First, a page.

Posted in meeting, tagged angle bisector, Branislav Kisacanin, Cassini Identity, direct proofs, Euclid, Fibonnacci, Mathematical Problems and Proofs, proof by contradiction, proof by induction, USAMO, USAMTS on October 10, 2010 |
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Computing a correct answer is sufficient for most grade school work, but proving that something must be true is one of the most important skills our students can learn. This ability has immediate benefits for such important tests as USAMTS or the USAMO as well as teaching the skills of reasoning and communication that can help in any profession.
We are very fortunate to once again have a lecture by Dr. Branislav Kisačanin. Here is his description of the upcoming session:
Introduction to Mathematical Proofs
In addition to a few more problems of historical significance, we will work on relatively simple problems that illustrate various proof techniques. In order to make things more interesting, we will let the students figure out which technique to use for each problem.
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Our September 18th speaker, Dr. Branislav Kisacanin, is an accomplished author. His book, Mathematical Problems and Proofs, has enjoyed very favorable reviews on Amazon:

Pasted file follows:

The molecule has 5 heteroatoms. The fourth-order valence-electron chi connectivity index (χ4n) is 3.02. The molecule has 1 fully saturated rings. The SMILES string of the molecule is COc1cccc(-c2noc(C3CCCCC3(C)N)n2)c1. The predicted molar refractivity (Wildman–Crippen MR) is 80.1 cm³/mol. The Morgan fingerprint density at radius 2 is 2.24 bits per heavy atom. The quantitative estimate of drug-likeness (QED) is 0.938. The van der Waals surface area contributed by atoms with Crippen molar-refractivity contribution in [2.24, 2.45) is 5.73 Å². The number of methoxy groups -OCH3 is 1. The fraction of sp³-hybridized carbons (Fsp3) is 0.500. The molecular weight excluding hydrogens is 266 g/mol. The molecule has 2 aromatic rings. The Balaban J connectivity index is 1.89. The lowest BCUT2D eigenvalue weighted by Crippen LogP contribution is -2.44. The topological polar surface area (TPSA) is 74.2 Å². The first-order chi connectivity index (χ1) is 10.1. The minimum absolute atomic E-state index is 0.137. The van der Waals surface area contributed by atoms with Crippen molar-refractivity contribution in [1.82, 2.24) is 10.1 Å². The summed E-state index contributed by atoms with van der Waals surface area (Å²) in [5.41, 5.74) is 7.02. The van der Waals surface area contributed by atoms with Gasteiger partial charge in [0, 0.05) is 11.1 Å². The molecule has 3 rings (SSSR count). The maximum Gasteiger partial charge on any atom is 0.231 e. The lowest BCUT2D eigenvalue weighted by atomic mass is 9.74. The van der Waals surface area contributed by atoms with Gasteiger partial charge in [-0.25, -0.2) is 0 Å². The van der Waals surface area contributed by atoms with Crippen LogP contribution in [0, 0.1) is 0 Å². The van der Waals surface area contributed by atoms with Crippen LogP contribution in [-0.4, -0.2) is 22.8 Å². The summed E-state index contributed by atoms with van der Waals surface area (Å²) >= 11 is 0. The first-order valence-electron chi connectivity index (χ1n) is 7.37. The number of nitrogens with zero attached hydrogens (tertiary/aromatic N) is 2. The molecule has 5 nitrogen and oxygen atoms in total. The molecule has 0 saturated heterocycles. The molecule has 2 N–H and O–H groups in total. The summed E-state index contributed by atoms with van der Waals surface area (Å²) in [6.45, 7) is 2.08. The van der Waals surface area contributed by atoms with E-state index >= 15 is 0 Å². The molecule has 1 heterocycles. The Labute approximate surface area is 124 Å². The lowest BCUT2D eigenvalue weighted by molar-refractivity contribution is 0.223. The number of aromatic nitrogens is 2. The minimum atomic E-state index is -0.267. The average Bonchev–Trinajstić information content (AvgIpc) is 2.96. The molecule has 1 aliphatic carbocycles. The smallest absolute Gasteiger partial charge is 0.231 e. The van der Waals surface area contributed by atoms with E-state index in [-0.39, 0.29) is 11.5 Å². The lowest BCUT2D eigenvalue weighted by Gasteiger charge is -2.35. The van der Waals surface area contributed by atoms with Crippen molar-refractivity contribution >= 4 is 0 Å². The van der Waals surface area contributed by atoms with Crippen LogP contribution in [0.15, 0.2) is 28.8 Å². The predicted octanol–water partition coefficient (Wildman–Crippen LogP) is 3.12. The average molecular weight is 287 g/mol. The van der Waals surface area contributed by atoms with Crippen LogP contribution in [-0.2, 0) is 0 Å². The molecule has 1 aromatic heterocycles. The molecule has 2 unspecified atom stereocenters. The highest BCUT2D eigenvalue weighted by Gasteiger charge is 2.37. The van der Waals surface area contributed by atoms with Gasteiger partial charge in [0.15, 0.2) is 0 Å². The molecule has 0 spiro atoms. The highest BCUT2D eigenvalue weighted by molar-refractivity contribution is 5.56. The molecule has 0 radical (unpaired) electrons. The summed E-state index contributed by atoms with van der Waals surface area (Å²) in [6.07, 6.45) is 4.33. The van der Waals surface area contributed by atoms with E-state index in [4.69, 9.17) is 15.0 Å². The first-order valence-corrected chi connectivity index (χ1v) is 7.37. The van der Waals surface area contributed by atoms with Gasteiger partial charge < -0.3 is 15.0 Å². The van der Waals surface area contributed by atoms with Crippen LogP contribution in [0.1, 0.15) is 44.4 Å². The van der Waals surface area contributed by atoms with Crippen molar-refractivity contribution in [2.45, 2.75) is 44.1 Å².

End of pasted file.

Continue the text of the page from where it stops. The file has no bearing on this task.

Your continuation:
This is a very interesting book. If you have mastered the bare essentials of set theory (through the upside down A for “for all” and the backwards E for “there exists”), AND either 1) the bare essentials of combinatorics (through Pascal’s triangle), or 2) the bare essentials of number theory (through the definition of the Moebius function and the statement of the Chinese Remainder theorem), or 3) the bare essentials of geometry (through the law of cosines), AND if you are very talented in mathematics, then this book is a “MUST READ”. It matters not whether you are a high school student or a professional mathematician. You will find new and fruitful insights and quite a few interesting problems in this book. For the beginner, there are several tantalizing (but somewhat oversimplified) references to advanced topics such as Paul Cohen’s proof of the independence of the continuum hypotheses and Wiles’ proof of Fermat’s last theorem. For the professional there are footnotes with references to little known and suprising results obtained in the 20th century. But, unlike the claims in the “editorial review”, this book neither prepares you to read the literaure nor is it a store house of exercises which will help you take your problem solving abilities to the next level. The “editorial review” is “off”, but the book is “right on”. Only the title is unfortunate. Where it will help the career mathematician is in the “beer hall” or “coffee house” or “tea time” discussions with other mathematicians. It is just chock full of beautiful little “gems” which can be shared with one’s friends. This is the kind of beautiful stuff that makes mathematics truly interesting and exciting and though I have searched for a book like this for the last 35 years, this is by far the best in its class which I have found. Dr. John Aiken, Jan 5, 2003.
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